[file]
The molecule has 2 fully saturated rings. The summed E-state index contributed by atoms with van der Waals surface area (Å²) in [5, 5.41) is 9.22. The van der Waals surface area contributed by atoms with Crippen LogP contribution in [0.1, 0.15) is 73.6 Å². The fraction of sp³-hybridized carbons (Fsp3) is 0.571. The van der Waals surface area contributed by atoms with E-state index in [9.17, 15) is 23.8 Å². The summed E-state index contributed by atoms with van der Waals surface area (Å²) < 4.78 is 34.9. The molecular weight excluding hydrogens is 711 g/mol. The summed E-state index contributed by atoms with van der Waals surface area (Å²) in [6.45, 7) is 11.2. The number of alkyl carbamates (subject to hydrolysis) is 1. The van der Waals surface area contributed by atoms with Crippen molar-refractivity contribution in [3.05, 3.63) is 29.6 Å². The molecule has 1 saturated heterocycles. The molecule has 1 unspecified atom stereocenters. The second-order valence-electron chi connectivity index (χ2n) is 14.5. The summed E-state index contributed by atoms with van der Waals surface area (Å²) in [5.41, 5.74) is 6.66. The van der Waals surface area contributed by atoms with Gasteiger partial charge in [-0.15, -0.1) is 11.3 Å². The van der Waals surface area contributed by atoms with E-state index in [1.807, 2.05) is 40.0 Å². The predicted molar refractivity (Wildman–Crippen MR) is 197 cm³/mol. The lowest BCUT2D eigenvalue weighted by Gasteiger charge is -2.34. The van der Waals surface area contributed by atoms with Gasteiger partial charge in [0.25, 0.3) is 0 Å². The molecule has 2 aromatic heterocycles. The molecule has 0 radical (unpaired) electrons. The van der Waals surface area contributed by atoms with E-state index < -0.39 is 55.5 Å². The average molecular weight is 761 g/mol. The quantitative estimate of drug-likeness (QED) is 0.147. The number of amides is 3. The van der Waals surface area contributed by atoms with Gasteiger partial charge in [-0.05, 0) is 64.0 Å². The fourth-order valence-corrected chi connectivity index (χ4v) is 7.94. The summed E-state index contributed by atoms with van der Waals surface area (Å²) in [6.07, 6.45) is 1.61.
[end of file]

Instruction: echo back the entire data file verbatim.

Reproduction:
The molecule has 2 fully saturated rings. The summed E-state index contributed by atoms with van der Waals surface area (Å²) in [5, 5.41) is 9.22. The van der Waals surface area contributed by atoms with Crippen LogP contribution in [0.1, 0.15) is 73.6 Å². The fraction of sp³-hybridized carbons (Fsp3) is 0.571. The van der Waals surface area contributed by atoms with E-state index in [9.17, 15) is 23.8 Å². The summed E-state index contributed by atoms with van der Waals surface area (Å²) < 4.78 is 34.9. The molecular weight excluding hydrogens is 711 g/mol. The summed E-state index contributed by atoms with van der Waals surface area (Å²) in [6.45, 7) is 11.2. The number of alkyl carbamates (subject to hydrolysis) is 1. The van der Waals surface area contributed by atoms with Crippen molar-refractivity contribution in [3.05, 3.63) is 29.6 Å². The molecule has 1 saturated heterocycles. The molecule has 1 unspecified atom stereocenters. The second-order valence-electron chi connectivity index (χ2n) is 14.5. The summed E-state index contributed by atoms with van der Waals surface area (Å²) in [5.41, 5.74) is 6.66. The van der Waals surface area contributed by atoms with Gasteiger partial charge in [-0.15, -0.1) is 11.3 Å². The van der Waals surface area contributed by atoms with E-state index in [1.807, 2.05) is 40.0 Å². The predicted molar refractivity (Wildman–Crippen MR) is 197 cm³/mol. The lowest BCUT2D eigenvalue weighted by Gasteiger charge is -2.34. The van der Waals surface area contributed by atoms with Gasteiger partial charge in [0.25, 0.3) is 0 Å². The molecule has 2 aromatic heterocycles. The molecule has 0 radical (unpaired) electrons. The van der Waals surface area contributed by atoms with E-state index < -0.39 is 55.5 Å². The average molecular weight is 761 g/mol. The quantitative estimate of drug-likeness (QED) is 0.147. The number of amides is 3. The van der Waals surface area contributed by atoms with Gasteiger partial charge in [-0.05, 0) is 64.0 Å². The fourth-order valence-corrected chi connectivity index (χ4v) is 7.94. The summed E-state index contributed by atoms with van der Waals surface area (Å²) in [6.07, 6.45) is 1.61.